Statistics show some groups were able to maintain GP access through the pandemic while others were left behind.
A meta-analysis has concluded that telehealth in Australia generally maintained the use of GP services during the covid-19 pandemic and minimised out-of-pocket costs, but not for everyone.
The study published in the British Journal of General Practice analysed the data of over 19 million Australians (roughly 81% of the total census population) to understand how the pandemic and the widespread introduction of telehealth affected access to general practise and patient costs.
In the period of March to December 2020, almost 86% of people saw a GP, either face-to-face or via telehealth, compared to nearly 90% in the same period of the previous year. About 49% of people used telehealth to access GP services at least once in this time, up from less than 2% in the same period in 2019.
It was concluded that this maintenance of services was not true for all groups. During the early pandemic, total GP use (telehealth and face-to-face) was markedly lower for children, people with limited English proficiency, and those aged 70 and older.
GP services delivered by telehealth in this time were also proportionately lower in the older population and those with limited English proficiency. The analysis also suggests that males, people with low education or low income, and people living regionally or remotely did not access telehealth as much as the rest of the population.
Generally, groups such as females and those ages less than 70 years of age are more likely to use GP services. This remained true in the age of free telehealth. However, patients not proficient in English were less likely to access telehealth despite being as likely pre-pandemic to use GP services as those proficient in English.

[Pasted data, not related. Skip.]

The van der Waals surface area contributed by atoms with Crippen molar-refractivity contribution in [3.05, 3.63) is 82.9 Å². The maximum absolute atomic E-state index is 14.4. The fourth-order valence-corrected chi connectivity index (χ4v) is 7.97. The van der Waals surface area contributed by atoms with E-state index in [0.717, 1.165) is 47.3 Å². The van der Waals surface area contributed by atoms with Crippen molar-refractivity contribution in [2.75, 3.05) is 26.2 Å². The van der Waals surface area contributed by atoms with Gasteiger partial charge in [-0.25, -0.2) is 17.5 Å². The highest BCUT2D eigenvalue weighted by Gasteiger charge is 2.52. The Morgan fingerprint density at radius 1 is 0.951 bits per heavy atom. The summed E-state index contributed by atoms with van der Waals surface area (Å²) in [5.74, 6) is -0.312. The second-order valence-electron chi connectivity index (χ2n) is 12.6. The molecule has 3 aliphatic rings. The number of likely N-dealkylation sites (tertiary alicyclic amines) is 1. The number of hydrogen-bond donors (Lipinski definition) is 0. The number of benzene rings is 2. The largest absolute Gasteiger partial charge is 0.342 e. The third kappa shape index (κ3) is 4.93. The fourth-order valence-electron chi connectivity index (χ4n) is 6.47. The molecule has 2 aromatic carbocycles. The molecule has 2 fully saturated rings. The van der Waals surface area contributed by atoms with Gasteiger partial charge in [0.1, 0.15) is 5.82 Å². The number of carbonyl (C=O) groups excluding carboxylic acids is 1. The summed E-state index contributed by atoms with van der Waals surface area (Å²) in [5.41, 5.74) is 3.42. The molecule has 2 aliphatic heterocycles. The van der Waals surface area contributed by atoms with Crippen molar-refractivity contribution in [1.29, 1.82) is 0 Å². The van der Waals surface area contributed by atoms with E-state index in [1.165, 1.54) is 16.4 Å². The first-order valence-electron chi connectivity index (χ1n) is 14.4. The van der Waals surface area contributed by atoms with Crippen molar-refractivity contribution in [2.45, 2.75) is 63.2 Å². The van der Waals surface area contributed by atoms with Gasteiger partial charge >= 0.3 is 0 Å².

International data in other studies have shown similar trends in uneven telehealth usage across different population subgroups. In the US, adolescents, older people, those on low incomes, and ethnically and linguistically diverse groups had lower uptake of telehealth services. It has been suggested that this may be representative of pre-existing inequalities in access to healthcare.
Before March 2020 in Australia, telehealth accounted for less than 1% of Medicare-subsidised consultations. Two months into the pandemic, telehealth accounted for 36% of all GP consults, and remained at around 20% for the rest of 2020 and 2021.
In the early months of the pandemic, telehealth services were provided at no cost to patients and a substantial drop in out-of-pocket GP costs was noted. There was some reversal of this decline by the end of 2020 as patient gap fees were put in place.
The data was taken from the Multi-Agency Data Integration Project, which was linked with Australian Bureau of Statistics, Medicare Consumer Directory (records of those covered by Medicare), Department of Social Services Data, and the personal income tax database. The researchers say that this comprehensive data linkage effectively gave complete coverage of the resident population. Using the census data as well, comparisons were made between 2020 and 2019 to show the differences to GP use due to covid.